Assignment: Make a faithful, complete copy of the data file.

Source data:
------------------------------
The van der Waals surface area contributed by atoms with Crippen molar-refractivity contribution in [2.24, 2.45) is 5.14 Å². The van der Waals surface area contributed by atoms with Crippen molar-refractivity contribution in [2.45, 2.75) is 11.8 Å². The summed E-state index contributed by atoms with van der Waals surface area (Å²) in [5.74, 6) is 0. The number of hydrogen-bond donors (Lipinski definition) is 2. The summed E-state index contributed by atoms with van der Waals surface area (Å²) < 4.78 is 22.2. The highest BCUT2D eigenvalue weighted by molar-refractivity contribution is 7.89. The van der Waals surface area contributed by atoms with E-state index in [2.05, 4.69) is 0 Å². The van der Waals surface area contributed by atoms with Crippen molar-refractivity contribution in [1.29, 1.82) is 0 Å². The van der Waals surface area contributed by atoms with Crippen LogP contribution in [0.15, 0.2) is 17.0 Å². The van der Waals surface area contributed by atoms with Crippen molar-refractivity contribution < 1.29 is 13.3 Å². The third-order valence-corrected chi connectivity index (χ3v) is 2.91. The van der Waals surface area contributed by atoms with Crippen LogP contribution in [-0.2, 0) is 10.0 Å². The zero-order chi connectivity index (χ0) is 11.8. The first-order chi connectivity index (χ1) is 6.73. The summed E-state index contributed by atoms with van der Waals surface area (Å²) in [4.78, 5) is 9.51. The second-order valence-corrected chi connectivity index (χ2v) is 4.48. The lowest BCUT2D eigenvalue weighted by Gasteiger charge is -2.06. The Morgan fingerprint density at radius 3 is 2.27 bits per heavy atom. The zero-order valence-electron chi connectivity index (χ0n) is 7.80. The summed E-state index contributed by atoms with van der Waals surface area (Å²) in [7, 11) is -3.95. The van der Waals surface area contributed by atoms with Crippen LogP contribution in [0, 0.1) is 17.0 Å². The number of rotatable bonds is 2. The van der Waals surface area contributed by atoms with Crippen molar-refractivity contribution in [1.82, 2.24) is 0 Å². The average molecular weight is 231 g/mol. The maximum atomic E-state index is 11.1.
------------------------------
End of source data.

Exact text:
The van der Waals surface area contributed by atoms with Crippen molar-refractivity contribution in [2.24, 2.45) is 5.14 Å². The van der Waals surface area contributed by atoms with Crippen molar-refractivity contribution in [2.45, 2.75) is 11.8 Å². The summed E-state index contributed by atoms with van der Waals surface area (Å²) in [5.74, 6) is 0. The number of hydrogen-bond donors (Lipinski definition) is 2. The summed E-state index contributed by atoms with van der Waals surface area (Å²) < 4.78 is 22.2. The highest BCUT2D eigenvalue weighted by molar-refractivity contribution is 7.89. The van der Waals surface area contributed by atoms with E-state index in [2.05, 4.69) is 0 Å². The van der Waals surface area contributed by atoms with Crippen molar-refractivity contribution in [1.29, 1.82) is 0 Å². The van der Waals surface area contributed by atoms with Crippen LogP contribution in [0.15, 0.2) is 17.0 Å². The van der Waals surface area contributed by atoms with Crippen molar-refractivity contribution < 1.29 is 13.3 Å². The third-order valence-corrected chi connectivity index (χ3v) is 2.91. The van der Waals surface area contributed by atoms with Crippen LogP contribution in [-0.2, 0) is 10.0 Å². The zero-order chi connectivity index (χ0) is 11.8. The first-order chi connectivity index (χ1) is 6.73. The summed E-state index contributed by atoms with van der Waals surface area (Å²) in [4.78, 5) is 9.51. The second-order valence-corrected chi connectivity index (χ2v) is 4.48. The lowest BCUT2D eigenvalue weighted by Gasteiger charge is -2.06. The Morgan fingerprint density at radius 3 is 2.27 bits per heavy atom. The zero-order valence-electron chi connectivity index (χ0n) is 7.80. The summed E-state index contributed by atoms with van der Waals surface area (Å²) in [7, 11) is -3.95. The van der Waals surface area contributed by atoms with Crippen LogP contribution in [0, 0.1) is 17.0 Å². The number of rotatable bonds is 2. The van der Waals surface area contributed by atoms with Crippen molar-refractivity contribution in [1.82, 2.24) is 0 Å². The average molecular weight is 231 g/mol. The maximum atomic E-state index is 11.1.